Tuesday, December 22, 2015

The Clones (1973)

A dopey sci-fi thriller with cheap production values, nonsensical plotting, and wooden acting, The Clones unfolds like one long chase periodically interrupted by boring dialogue scenes, all in the service of conveying a silly conspiracy theory about bad guys trying to control the weather. Even the title is something of a misnomer, because until the final scene, only one clone appears. Yes, there are a few laughs to be had at the picture’s expense, particularly when the filmmakers spiral into such idiotic scenes as the finale, which is set at an empty amusement park where the rides apparently operate themselves. Nonetheless, it’s hard to imagine many viewers slogging through the countless dull scenes simply to enjoy a few moments of stupidity. Lanky actor Michael Greene stars as Dr. Gerald Appleby, a scientist who is introduced fleeing some mysterious underground laboratory because of an impending explosion or meltdown or whatever. Upon returning home, Gerald encounters friends who act as if they saw him during his absence, leading Gerald to the discovery that he’s been cloned. Meanwhile, the villains behind the cloning send two government agents to kill the real Gerald, lest he reveal their secret, only the agents turn out to be laughably incompetent. Give or take a few details, that’s the whole movie. Even though directors Lamar Card and Peter Hunt try to inject a bit of visual style by using fisheye lenses, no amount of cinematic flair could have enlivened the project’s mindless script, especially with Greene giving such a bland leading performance. Even the usually dynamic actor Gregory Sierra, playing one of the agents, falls victim to the project’s bone-headed plotting and sluggish pacing.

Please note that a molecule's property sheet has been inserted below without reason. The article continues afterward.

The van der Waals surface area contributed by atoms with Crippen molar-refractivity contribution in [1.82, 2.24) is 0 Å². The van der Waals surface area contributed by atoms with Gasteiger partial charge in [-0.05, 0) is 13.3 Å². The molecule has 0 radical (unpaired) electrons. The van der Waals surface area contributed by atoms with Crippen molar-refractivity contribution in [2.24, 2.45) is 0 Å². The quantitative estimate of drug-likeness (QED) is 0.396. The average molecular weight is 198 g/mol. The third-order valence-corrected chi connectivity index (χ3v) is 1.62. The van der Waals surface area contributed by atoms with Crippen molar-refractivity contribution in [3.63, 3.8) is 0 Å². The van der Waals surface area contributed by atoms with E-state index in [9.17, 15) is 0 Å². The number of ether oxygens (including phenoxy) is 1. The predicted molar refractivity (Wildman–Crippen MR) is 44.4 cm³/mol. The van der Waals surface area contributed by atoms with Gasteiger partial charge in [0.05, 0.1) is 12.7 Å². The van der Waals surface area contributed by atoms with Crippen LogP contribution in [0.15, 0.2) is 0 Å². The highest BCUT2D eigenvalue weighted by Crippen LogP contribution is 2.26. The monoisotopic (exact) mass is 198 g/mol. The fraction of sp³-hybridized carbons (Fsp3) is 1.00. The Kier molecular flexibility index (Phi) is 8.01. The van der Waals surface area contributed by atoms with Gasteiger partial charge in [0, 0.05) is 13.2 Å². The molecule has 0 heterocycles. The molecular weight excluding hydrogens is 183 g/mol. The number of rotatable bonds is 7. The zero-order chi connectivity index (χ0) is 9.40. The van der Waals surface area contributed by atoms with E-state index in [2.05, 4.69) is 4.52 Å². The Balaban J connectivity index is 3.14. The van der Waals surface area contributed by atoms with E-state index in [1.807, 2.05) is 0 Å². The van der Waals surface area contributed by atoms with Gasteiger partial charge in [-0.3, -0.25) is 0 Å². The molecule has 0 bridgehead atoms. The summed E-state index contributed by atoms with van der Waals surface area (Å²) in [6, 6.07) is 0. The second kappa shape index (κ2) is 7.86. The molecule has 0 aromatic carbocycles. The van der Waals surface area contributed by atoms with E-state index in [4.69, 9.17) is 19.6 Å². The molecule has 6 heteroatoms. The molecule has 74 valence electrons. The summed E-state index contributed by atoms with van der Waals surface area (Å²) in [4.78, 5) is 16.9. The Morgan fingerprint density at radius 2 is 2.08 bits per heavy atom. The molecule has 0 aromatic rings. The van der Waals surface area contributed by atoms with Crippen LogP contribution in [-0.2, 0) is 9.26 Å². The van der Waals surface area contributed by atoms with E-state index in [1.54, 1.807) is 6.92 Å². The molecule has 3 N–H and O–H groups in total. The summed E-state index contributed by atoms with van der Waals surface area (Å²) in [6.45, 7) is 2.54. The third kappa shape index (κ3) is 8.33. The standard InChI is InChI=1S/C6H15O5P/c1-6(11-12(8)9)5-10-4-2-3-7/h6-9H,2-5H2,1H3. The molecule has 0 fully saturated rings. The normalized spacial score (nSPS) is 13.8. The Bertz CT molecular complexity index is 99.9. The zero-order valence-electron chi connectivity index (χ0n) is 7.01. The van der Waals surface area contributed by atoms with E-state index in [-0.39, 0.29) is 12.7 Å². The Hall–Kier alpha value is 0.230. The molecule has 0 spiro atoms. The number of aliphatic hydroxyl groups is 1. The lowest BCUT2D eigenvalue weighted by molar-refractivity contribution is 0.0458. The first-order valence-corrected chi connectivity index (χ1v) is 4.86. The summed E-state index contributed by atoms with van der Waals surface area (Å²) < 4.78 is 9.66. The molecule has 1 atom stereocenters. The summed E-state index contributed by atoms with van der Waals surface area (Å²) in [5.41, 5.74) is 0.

The Clones: LAME

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